UAE employers forced to adapt as sick leave rates rise

Survey of 60,000 workers showed more are taking time off because of illness for longer

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Analysis of the number of sick days taken off by UAE employees in the past three years has offered a snapshot of how businesses may be forced to adapt to retain staff.

Bayzat, a business in Dubai managing HR, employee benefits, insurance and payroll services in the private sector, analysed the number of sick days taken since 2019.

From the coronavirus pandemic period on, data showed sick leave increased on average by three days per person in the companies surveyed, from 20 calendar days in 2019 to 23 in 2021.

The amount of time taken off also considerably increased.

We have decided that if any of our employees get stranded out of the country, or has to stay away from the office because of a covid-related illness we don't dock this from their annual sick leave
Hasib Khan, uDrive founder

In 2019, before the first coronavirus cases were diagnosed in the UAE, just six per cent of employees on sick leave took more than three days off.

Two years later, the number of workers taking three days or more has increased to almost 16 per cent.

“A one-size-fits-all approach to developing company sick leave policies should no longer be relevant post Covid-19,” said Ayman Kattan, chief people officer, at Bayzat.

“The line between an employee’s personal responsibility towards their health and a company’s responsibility toward employees is rapidly being blurred.

“If an employee catches Covid-19 as a result of being mandated to work from the office, should they be required to take responsibility and use up their sick leave allowance?

“An employer’s readiness, willingness and capability to offer workplace flexibility is undoubtedly a precursor to deciding their approach towards sick leave policy.”

Mr Kattan said the opposite could also become a factor for employees working remotely, who could take more responsibility for their health by getting vaccinated, for example.

Data from Bayzat was gleaned from more than 60,000 employees working in Dubai.

Company working policies are likely to continue to face disruption as more offices and workplaces return to full capacity.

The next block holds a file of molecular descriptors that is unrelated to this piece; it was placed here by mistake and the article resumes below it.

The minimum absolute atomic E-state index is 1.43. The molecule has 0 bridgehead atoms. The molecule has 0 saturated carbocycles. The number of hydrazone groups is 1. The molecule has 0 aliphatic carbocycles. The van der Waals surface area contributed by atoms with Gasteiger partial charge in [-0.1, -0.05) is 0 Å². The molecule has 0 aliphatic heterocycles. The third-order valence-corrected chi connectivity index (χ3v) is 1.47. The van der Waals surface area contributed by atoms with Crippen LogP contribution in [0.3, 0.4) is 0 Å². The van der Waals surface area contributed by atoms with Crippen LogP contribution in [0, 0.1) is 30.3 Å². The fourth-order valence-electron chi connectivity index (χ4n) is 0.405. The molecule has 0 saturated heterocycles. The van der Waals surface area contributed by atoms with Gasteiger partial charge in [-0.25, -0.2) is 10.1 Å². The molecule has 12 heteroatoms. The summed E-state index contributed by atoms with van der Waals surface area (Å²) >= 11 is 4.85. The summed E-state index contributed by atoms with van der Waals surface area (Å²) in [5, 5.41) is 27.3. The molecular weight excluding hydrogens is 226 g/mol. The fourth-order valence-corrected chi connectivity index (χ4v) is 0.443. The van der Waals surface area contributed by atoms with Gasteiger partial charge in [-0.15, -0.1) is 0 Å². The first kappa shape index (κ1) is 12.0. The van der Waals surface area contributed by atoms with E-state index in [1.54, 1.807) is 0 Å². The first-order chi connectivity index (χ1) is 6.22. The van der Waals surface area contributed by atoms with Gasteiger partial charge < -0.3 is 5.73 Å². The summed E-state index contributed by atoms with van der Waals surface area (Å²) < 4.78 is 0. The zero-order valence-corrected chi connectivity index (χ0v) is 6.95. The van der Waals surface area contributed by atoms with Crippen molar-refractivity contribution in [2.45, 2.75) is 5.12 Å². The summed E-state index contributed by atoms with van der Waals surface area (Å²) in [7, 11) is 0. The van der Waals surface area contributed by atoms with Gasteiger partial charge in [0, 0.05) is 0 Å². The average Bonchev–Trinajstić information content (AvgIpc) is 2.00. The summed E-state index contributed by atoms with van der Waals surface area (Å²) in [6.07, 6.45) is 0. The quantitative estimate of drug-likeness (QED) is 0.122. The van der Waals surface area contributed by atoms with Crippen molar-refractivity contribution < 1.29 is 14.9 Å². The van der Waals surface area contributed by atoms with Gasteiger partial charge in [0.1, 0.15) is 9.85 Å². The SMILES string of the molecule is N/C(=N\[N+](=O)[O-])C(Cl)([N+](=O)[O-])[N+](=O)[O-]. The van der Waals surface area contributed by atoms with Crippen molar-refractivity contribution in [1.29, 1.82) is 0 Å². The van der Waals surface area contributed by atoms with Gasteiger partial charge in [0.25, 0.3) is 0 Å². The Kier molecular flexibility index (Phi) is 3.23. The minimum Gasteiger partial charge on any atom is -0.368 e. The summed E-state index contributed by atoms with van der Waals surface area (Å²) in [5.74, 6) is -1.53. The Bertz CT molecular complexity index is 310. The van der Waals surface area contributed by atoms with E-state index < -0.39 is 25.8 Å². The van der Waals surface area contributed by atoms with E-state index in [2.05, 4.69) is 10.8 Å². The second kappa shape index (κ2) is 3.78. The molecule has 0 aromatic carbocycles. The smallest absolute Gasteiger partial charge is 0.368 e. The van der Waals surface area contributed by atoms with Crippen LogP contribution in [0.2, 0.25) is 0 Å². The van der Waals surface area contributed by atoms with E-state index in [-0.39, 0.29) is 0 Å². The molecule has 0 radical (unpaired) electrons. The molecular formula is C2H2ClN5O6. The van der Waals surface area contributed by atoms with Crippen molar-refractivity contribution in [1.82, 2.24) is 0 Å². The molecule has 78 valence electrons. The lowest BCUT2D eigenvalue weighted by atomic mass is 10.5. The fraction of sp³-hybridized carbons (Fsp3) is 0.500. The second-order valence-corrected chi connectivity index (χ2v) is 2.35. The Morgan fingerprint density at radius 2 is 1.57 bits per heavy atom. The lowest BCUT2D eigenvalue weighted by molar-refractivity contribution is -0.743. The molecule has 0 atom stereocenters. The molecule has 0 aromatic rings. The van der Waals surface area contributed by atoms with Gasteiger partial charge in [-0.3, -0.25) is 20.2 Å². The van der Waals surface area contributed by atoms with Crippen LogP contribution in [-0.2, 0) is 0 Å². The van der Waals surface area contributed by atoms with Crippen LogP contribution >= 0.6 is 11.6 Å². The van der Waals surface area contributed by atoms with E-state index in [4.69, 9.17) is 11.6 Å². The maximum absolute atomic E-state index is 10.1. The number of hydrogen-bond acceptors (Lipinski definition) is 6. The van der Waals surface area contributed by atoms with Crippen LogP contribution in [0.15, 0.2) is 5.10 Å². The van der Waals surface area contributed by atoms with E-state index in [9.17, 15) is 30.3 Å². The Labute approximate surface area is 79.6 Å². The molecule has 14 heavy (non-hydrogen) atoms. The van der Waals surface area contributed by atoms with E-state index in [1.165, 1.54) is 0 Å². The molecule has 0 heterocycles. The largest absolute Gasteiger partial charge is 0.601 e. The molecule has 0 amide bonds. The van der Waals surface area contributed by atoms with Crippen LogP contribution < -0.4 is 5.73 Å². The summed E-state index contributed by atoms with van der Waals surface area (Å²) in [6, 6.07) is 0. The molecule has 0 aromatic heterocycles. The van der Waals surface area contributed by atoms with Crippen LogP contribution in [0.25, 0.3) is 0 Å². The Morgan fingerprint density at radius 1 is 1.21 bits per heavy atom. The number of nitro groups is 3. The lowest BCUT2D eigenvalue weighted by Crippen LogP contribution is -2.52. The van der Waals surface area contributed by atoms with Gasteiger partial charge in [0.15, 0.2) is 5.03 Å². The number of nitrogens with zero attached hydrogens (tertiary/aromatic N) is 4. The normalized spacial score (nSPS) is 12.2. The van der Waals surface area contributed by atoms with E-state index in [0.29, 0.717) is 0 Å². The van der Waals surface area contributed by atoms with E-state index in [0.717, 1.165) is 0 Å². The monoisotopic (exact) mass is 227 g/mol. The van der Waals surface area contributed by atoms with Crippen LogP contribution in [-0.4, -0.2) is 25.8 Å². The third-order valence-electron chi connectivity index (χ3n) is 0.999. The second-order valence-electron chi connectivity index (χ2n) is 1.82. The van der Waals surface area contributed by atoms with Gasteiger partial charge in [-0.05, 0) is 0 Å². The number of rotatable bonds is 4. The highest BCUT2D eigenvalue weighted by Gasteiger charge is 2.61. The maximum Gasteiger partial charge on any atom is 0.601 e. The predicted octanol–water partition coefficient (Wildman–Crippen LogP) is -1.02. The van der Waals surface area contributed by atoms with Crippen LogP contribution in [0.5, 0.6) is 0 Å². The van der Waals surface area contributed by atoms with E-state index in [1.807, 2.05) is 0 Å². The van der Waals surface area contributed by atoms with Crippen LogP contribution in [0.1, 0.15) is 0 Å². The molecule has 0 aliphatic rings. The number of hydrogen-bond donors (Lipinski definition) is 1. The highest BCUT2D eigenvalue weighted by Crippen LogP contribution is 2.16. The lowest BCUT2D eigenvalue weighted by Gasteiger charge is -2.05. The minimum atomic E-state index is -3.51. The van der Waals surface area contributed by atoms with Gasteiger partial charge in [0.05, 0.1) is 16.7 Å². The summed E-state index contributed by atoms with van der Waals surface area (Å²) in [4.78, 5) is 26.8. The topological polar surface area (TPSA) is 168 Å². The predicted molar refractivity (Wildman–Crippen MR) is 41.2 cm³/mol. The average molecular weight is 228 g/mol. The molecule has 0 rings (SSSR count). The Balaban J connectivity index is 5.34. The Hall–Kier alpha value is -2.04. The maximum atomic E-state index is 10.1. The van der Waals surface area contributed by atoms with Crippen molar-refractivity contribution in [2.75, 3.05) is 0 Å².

Sectors reliant on manpower and public contact, such as the hospitality industry, are likely to be the most affected by any changes to sick leave allowance.

“Sick leave allowance is no longer a major component in the candidate mindset,” Mr Kattan said.

“At Bayzat, our pre-Covid candidate interviews comprised of questions aimed at deducing reasons we should hire someone.

“Today, we are constantly being asked by candidates why they should come work for us.

“Preparing ourselves to give an authentic answer to that question is key for us to attract top talent.”

As the pandemic began to unfold in May 2020, the Ministry of Human Resources and Emiratisation called on the private sector to deal with employees who became infected with Covid-19 under federal law.

The law includes an allowance of sick leave of no more than 90 days on completion of a probation period.

The first 15 days of sick leave are granted with full pay, followed by 30 days on half pay and the following 45 days unpaid.

The ministry encouraged businesses not to terminate an employee’s service if Covid-19 is diagnosed and "shoulder their social and legal responsibilities" towards employees.

Complaints against unfair dismissal in Covid cases are referred to the labour courts for arbitration.

In Dubai, car rental company uDrive founder Hasib Khan said supporting staff during the pandemic has become a priority for the business.

“For us, the health, safety and overall wellbeing of our employees is of prime importance,” he said.

“Covid-19 has impacted us all in one way or the other but we want to make sure the impact on our employees is minimal.

“As such, we have decided that if any of our employees get stranded out of the country, or has to stay away from the office because of a Covid-related illness, we don't dock this from their annual sick leave.

"Having to deal with the stresses of Covid are bad enough; we don't want our employees to have to feel like they are being further penalised or worry about their jobs.”

A sick-day programme introduced in Canada to protect vulnerable workers resulted in the government reimbursing employers with payments of $200 (Dh580) a day for up to three days, to pass on to staff unable to work because of the coronavirus.

As of July 16, employers submitted claims under the the Ontario Covid-19 Worker Income Protection Benefit for 39,887 employees since the programme took effect, with an average of 1.8 days claimed per worker.

But in the US, 27 per cent of workers did not have access to sick pay, according to 2019 figures from the Bureau of Labour Statistics – about 32 million people.

Updated: August 01, 2021, 5:50 AM